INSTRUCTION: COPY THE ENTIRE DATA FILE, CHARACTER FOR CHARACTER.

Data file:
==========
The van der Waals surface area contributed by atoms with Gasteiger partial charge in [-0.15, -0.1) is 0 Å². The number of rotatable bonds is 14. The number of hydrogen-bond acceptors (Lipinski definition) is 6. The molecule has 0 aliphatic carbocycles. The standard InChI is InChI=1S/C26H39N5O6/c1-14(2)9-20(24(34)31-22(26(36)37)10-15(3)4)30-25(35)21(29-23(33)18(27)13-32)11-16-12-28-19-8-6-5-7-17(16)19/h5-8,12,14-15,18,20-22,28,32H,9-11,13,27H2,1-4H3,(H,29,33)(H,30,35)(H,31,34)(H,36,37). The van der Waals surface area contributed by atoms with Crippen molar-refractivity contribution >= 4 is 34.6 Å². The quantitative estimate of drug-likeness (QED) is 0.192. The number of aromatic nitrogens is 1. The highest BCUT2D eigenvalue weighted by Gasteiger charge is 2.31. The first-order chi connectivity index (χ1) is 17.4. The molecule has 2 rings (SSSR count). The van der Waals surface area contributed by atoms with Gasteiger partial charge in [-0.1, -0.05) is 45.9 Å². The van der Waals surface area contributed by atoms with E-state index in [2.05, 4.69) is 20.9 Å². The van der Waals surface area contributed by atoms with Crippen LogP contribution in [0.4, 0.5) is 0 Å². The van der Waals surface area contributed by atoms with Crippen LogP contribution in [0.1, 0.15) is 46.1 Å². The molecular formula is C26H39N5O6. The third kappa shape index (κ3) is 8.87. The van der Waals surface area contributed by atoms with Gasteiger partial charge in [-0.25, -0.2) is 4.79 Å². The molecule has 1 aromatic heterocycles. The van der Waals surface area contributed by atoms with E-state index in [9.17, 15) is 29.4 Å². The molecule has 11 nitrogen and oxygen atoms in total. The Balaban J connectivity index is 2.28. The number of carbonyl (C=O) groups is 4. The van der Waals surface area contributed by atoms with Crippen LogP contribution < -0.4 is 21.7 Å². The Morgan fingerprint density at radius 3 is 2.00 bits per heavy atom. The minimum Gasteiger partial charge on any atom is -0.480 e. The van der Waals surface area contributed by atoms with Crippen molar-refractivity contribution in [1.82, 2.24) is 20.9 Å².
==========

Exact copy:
The van der Waals surface area contributed by atoms with Gasteiger partial charge in [-0.15, -0.1) is 0 Å². The number of rotatable bonds is 14. The number of hydrogen-bond acceptors (Lipinski definition) is 6. The molecule has 0 aliphatic carbocycles. The standard InChI is InChI=1S/C26H39N5O6/c1-14(2)9-20(24(34)31-22(26(36)37)10-15(3)4)30-25(35)21(29-23(33)18(27)13-32)11-16-12-28-19-8-6-5-7-17(16)19/h5-8,12,14-15,18,20-22,28,32H,9-11,13,27H2,1-4H3,(H,29,33)(H,30,35)(H,31,34)(H,36,37). The van der Waals surface area contributed by atoms with Crippen molar-refractivity contribution >= 4 is 34.6 Å². The quantitative estimate of drug-likeness (QED) is 0.192. The number of aromatic nitrogens is 1. The highest BCUT2D eigenvalue weighted by Gasteiger charge is 2.31. The first-order chi connectivity index (χ1) is 17.4. The molecule has 2 rings (SSSR count). The van der Waals surface area contributed by atoms with Gasteiger partial charge in [-0.1, -0.05) is 45.9 Å². The van der Waals surface area contributed by atoms with E-state index in [2.05, 4.69) is 20.9 Å². The van der Waals surface area contributed by atoms with Crippen LogP contribution in [0.4, 0.5) is 0 Å². The van der Waals surface area contributed by atoms with Crippen LogP contribution in [0.1, 0.15) is 46.1 Å². The molecular formula is C26H39N5O6. The third kappa shape index (κ3) is 8.87. The van der Waals surface area contributed by atoms with Gasteiger partial charge in [-0.25, -0.2) is 4.79 Å². The molecule has 1 aromatic heterocycles. The van der Waals surface area contributed by atoms with E-state index in [9.17, 15) is 29.4 Å². The molecule has 11 nitrogen and oxygen atoms in total. The Balaban J connectivity index is 2.28. The number of carbonyl (C=O) groups is 4. The van der Waals surface area contributed by atoms with Crippen LogP contribution < -0.4 is 21.7 Å². The Morgan fingerprint density at radius 3 is 2.00 bits per heavy atom. The minimum Gasteiger partial charge on any atom is -0.480 e. The van der Waals surface area contributed by atoms with Crippen molar-refractivity contribution in [1.82, 2.24) is 20.9 Å².